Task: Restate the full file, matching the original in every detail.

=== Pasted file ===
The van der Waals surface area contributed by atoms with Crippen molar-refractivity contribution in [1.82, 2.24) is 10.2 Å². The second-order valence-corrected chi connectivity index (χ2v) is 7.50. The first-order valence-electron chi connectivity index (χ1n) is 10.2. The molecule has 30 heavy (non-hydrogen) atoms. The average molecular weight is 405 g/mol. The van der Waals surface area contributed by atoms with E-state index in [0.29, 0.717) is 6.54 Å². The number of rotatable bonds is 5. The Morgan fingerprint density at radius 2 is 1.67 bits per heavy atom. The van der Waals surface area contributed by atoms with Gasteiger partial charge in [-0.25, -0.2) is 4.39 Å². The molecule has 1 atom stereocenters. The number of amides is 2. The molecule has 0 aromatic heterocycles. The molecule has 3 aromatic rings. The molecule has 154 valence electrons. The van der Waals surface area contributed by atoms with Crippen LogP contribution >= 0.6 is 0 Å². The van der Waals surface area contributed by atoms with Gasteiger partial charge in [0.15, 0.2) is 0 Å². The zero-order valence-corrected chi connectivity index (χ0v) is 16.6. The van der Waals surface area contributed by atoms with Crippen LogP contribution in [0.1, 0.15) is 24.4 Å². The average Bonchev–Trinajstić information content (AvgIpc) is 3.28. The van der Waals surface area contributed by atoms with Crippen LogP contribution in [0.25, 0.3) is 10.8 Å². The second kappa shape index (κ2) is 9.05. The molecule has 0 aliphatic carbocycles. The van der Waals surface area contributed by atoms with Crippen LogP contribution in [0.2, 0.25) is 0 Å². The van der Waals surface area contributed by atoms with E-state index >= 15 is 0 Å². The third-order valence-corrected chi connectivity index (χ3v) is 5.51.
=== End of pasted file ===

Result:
The van der Waals surface area contributed by atoms with Crippen molar-refractivity contribution in [1.82, 2.24) is 10.2 Å². The second-order valence-corrected chi connectivity index (χ2v) is 7.50. The first-order valence-electron chi connectivity index (χ1n) is 10.2. The molecule has 30 heavy (non-hydrogen) atoms. The average molecular weight is 405 g/mol. The van der Waals surface area contributed by atoms with E-state index in [0.29, 0.717) is 6.54 Å². The number of rotatable bonds is 5. The Morgan fingerprint density at radius 2 is 1.67 bits per heavy atom. The van der Waals surface area contributed by atoms with Gasteiger partial charge in [-0.25, -0.2) is 4.39 Å². The molecule has 1 atom stereocenters. The number of amides is 2. The molecule has 0 aromatic heterocycles. The molecule has 3 aromatic rings. The molecule has 154 valence electrons. The van der Waals surface area contributed by atoms with Crippen LogP contribution >= 0.6 is 0 Å². The van der Waals surface area contributed by atoms with Gasteiger partial charge in [0.15, 0.2) is 0 Å². The zero-order valence-corrected chi connectivity index (χ0v) is 16.6. The van der Waals surface area contributed by atoms with Crippen LogP contribution in [0.1, 0.15) is 24.4 Å². The average Bonchev–Trinajstić information content (AvgIpc) is 3.28. The van der Waals surface area contributed by atoms with Crippen LogP contribution in [0.25, 0.3) is 10.8 Å². The second kappa shape index (κ2) is 9.05. The molecule has 0 aliphatic carbocycles. The van der Waals surface area contributed by atoms with Crippen LogP contribution in [0.2, 0.25) is 0 Å². The van der Waals surface area contributed by atoms with E-state index >= 15 is 0 Å². The third-order valence-corrected chi connectivity index (χ3v) is 5.51.